Equity Bank half-year profit hits record $163.5 million

Tuesday August 17 2021
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Equity Bank's stand during a trade fair in Rwanda. FILE PHOTO | NMG

By Business Daily Africa

Equity Group net profit for the first six months to June grew 98.4 percent to $163.5 million driven by growth in interest and non-interest income.

The group’s earnings rose from $84 million recorded in a similar period last year as revenues across the subsidiaries —except South Sudan—increased.

Equity other subsidiaries are in Tanzania, Rwanda, Uganda and DR Congo.

The half-year earnings are equivalent to 89.5 percent of the Sh20 billion the group posted in full-year 2020, placing it on a recovery path from coronavirus-induced economic hardships that had hit profits.

“The strong capital and liquidity ratios have positioned the group well for continued execution of the offensive strategy particularly in light of improving asset quality and an improving operating environment,” said James Mwangi, CEO at Equity Group at an investor briefing on Tuesday.

The lender cut loan loss provisioning 66 percent to $23.7 million in contrast with $69.4 million that had been made in the preceding similar period.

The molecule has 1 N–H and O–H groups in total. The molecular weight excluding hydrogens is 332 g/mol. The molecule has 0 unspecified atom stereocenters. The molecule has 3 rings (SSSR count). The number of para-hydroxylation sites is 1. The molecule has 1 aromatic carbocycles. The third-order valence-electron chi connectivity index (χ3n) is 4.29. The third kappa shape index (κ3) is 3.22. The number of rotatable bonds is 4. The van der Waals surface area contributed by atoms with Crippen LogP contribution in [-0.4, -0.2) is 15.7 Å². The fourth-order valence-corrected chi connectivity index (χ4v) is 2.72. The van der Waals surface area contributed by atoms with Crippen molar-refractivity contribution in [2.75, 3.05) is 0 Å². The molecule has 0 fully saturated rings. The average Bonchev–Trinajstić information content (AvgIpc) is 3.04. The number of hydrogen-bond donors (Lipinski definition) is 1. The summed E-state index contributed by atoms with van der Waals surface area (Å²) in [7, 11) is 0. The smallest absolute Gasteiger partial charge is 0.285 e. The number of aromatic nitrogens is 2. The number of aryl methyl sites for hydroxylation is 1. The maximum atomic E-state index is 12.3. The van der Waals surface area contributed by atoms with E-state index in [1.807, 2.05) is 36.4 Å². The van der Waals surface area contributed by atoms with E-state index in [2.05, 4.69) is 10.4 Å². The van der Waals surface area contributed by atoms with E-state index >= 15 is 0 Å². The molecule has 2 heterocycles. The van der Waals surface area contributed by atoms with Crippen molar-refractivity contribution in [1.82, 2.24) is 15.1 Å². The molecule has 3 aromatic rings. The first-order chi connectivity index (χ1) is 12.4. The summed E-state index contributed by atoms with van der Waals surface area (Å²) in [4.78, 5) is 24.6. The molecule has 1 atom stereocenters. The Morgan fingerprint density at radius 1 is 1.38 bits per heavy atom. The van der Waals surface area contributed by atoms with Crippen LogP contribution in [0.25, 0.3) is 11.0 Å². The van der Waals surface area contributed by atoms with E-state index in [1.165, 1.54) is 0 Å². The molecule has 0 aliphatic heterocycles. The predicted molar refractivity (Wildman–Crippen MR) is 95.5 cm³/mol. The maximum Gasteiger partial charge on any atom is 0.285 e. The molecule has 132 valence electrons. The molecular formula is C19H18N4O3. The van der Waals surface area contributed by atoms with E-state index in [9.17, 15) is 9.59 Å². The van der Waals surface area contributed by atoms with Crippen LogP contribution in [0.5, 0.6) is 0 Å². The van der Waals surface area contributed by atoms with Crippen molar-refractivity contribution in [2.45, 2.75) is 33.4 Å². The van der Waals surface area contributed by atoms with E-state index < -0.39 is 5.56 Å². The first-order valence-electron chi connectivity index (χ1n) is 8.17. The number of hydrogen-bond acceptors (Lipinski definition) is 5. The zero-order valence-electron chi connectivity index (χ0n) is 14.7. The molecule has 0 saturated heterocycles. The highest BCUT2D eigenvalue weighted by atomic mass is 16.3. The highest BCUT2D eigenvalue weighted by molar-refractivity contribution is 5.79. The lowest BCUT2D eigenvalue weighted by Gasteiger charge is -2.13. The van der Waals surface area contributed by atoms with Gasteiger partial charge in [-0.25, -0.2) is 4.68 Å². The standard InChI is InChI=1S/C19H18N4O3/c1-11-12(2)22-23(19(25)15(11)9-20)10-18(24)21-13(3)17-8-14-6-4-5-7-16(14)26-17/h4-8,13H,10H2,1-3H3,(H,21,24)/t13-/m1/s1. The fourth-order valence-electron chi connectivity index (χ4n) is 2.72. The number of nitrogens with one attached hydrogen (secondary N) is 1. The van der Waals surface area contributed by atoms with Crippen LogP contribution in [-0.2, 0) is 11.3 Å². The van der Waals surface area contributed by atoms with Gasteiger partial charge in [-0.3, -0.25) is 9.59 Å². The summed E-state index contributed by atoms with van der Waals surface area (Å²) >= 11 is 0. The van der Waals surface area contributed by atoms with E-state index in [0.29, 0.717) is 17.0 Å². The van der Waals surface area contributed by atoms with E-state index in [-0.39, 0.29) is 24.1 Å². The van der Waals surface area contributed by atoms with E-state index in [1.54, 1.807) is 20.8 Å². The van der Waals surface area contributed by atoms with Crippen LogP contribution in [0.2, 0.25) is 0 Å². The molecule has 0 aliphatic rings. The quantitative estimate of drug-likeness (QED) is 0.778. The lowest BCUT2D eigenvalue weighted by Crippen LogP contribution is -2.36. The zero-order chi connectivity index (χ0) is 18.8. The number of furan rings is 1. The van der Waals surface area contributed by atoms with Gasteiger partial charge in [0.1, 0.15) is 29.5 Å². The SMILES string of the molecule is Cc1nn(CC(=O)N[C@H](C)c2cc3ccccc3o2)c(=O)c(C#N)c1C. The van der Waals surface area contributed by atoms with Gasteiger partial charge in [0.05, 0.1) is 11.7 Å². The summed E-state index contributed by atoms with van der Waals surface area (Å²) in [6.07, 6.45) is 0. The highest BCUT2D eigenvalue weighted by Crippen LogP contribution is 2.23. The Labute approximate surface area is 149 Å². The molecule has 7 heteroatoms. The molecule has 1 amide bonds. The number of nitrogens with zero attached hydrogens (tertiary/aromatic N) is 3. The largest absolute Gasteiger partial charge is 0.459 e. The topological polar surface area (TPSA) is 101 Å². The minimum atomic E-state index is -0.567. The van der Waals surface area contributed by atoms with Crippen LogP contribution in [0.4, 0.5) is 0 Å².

The $45.6 million cut to cover for loan defaults, added to the record half-year profits for the lender that last year beat KCB Group to top position on profitability.

Net interest income grew 26 percent to $285.1 million in line with 29 percent growth in loan book to $4.6 billion.

Non-interest income, which is mainly derived from fees and commission, rose by 45 percent to $186.4 million, giving the lender a high-income position.

Gross non-performing loans stood at $400.4 million at the end of June compared with $400.4 million, with the muted rise helped by recoveries and repayments.

All the subsidiaries —except South Sudan— posted growths in profit, taking their share in total earnings to 21 percent.

Equity’s rebound in performance came on the back of easing Covid-19 control measures that has triggered a gradual recovery in the economy, prompting banks to boost lending amid repayment of defaulted loans.

Slowed lending that followed reduced economic activity after Kenya’s first Covid-19 case in March 2020 and costs linked to mounting defaults that followed had cut lenders profits 29.5 percent last year.

Central Bank of Kenya (CBK) data shows that the pre-tax earnings in the five months had risen by 42 percent to $698.2 million from $492.5 million posted in a similar period last year.

CBK said manufacturing, agriculture, trade and real estate sectors have led to debt repayments and recoveries.